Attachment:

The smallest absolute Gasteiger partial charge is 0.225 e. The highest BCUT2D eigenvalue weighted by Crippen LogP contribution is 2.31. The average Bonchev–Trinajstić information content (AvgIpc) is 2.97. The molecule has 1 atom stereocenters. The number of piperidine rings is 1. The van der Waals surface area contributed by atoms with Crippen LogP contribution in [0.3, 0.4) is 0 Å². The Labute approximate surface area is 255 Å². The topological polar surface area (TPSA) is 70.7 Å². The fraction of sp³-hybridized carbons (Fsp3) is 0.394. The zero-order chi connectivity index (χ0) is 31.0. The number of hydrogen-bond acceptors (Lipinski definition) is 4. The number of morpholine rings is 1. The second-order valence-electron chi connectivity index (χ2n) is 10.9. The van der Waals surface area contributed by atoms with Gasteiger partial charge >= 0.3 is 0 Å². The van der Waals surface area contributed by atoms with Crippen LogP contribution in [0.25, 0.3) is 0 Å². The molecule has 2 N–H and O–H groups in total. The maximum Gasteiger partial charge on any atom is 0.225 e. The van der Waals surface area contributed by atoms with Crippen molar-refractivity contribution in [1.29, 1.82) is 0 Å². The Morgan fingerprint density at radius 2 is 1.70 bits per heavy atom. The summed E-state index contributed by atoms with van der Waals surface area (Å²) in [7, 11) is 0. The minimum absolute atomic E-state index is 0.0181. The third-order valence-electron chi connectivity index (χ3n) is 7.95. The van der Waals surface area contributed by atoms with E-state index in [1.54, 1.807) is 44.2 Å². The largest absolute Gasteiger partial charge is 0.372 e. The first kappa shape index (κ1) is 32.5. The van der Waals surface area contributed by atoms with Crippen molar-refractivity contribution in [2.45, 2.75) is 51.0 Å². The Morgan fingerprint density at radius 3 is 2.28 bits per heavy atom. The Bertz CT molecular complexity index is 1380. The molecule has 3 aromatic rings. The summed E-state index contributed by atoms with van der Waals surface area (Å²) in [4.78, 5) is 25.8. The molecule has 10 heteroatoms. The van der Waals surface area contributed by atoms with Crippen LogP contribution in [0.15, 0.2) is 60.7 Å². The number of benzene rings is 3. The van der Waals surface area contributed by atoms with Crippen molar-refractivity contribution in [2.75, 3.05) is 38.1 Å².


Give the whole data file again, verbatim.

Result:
The smallest absolute Gasteiger partial charge is 0.225 e. The highest BCUT2D eigenvalue weighted by Crippen LogP contribution is 2.31. The average Bonchev–Trinajstić information content (AvgIpc) is 2.97. The molecule has 1 atom stereocenters. The number of piperidine rings is 1. The van der Waals surface area contributed by atoms with Crippen LogP contribution in [0.3, 0.4) is 0 Å². The Labute approximate surface area is 255 Å². The topological polar surface area (TPSA) is 70.7 Å². The fraction of sp³-hybridized carbons (Fsp3) is 0.394. The zero-order chi connectivity index (χ0) is 31.0. The number of hydrogen-bond acceptors (Lipinski definition) is 4. The number of morpholine rings is 1. The second-order valence-electron chi connectivity index (χ2n) is 10.9. The van der Waals surface area contributed by atoms with Gasteiger partial charge >= 0.3 is 0 Å². The van der Waals surface area contributed by atoms with Crippen LogP contribution in [0.25, 0.3) is 0 Å². The molecule has 2 N–H and O–H groups in total. The maximum Gasteiger partial charge on any atom is 0.225 e. The van der Waals surface area contributed by atoms with Crippen molar-refractivity contribution in [1.29, 1.82) is 0 Å². The Morgan fingerprint density at radius 2 is 1.70 bits per heavy atom. The summed E-state index contributed by atoms with van der Waals surface area (Å²) in [7, 11) is 0. The minimum absolute atomic E-state index is 0.0181. The third-order valence-electron chi connectivity index (χ3n) is 7.95. The van der Waals surface area contributed by atoms with E-state index in [1.54, 1.807) is 44.2 Å². The largest absolute Gasteiger partial charge is 0.372 e. The first kappa shape index (κ1) is 32.5. The van der Waals surface area contributed by atoms with Crippen molar-refractivity contribution in [2.45, 2.75) is 51.0 Å². The Morgan fingerprint density at radius 3 is 2.28 bits per heavy atom. The Bertz CT molecular complexity index is 1380. The molecule has 3 aromatic rings. The summed E-state index contributed by atoms with van der Waals surface area (Å²) in [4.78, 5) is 25.8. The molecule has 10 heteroatoms. The van der Waals surface area contributed by atoms with Crippen LogP contribution in [0.15, 0.2) is 60.7 Å². The number of benzene rings is 3. The van der Waals surface area contributed by atoms with Crippen molar-refractivity contribution in [2.75, 3.05) is 38.1 Å².